Like pushing a car up a hill with a rope, that’s what it’s like for me to learn a new piece of music. I need to listen to the piece a zillion times. Until I wake up in the morning and it plays in my mind. Then I need to figure out what the pedal steel player who did the original actually did for each measure of that song. Then I need to memorize all that so I can again, play it in my sleep. Well, that is just what I’m doing now!
A new band is coming out and I am the utility man for it, playing pedal steel and doubling on violin. This band will do triple covers from three of the best country stars in modern times. And even though it might seem as I am complaining about all the work, the opposite is the real truth. I am so like a kid in a candy shop! I will try to keep much posted on this website.
If you’re a musician who is in the process of learning a bunch of new material, why not drop me a line and tell me your experience and secrets for success? Later.
Timothy Michaels is an accomplished musician and composer, proficient in guitar, pedal steel guitar, violin, bass guitar, flute, and drums. He has won awards for vocals and has been professionally writing and composing beautiful, melodic compositions for more than thirty years. His instrumental music embodies emotion and energy, integrating influences from jazz, folk, and rock. Audiences have delighted in his diverse performance style for more than twenty years and Timothy has provided music for the Fox radio network and has appeared on KONG TV. His latest release, Dancing Waters, is soon to be available on this site. Timothy is a seasoned, professional musician and is available for bookings and special engagements, as well as private music instruction.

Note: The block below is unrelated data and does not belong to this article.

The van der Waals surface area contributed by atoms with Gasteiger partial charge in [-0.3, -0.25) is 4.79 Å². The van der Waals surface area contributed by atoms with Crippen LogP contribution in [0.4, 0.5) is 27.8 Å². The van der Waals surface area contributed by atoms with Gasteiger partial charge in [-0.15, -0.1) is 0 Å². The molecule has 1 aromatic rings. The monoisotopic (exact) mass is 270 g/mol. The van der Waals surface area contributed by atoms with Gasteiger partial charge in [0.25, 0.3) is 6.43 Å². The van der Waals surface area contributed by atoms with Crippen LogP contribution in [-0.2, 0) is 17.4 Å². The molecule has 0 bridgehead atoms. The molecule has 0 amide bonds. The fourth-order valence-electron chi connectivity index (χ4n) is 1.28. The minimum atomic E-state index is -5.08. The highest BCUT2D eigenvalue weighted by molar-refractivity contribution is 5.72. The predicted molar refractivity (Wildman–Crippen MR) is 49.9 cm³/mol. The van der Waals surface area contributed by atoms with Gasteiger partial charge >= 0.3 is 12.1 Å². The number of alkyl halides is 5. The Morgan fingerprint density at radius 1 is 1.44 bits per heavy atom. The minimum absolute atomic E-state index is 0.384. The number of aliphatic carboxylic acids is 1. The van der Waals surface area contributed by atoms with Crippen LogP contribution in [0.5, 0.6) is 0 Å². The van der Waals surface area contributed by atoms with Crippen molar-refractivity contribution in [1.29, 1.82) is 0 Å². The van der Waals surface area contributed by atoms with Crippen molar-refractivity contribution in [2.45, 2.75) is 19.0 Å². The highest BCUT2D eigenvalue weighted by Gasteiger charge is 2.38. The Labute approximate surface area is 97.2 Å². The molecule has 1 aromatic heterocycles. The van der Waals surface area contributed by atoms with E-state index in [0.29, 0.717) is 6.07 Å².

A short time ago I was invited to perform for a race called “Swim Across America.” The song was to be The Star Spangled Banner and at first, I just played it on my pedal steel alone. I sent the orchestrator of the race a recorded mp3 copy and he urged me to “hop it up” as he implied that it was beautiful for a calm morning with the sun rising over Lake Washington, but as far as a race goes it was too laid back and mellow. When I play a song, it makes me happy to play it, but equally as happy to please the person listening to the song, so I added drums and bass to “hop it up.”
It turned out he was right. The swimmers at the race were extremely jazzed when I played it. They cheered like it was a big rock concert. After that, I went back to my studio and ran over the song again. I felt that even though I went to the point of adding a live recording of myself playing bass and drums for background tracks, I wanted the song to go even deeper. Continue reading →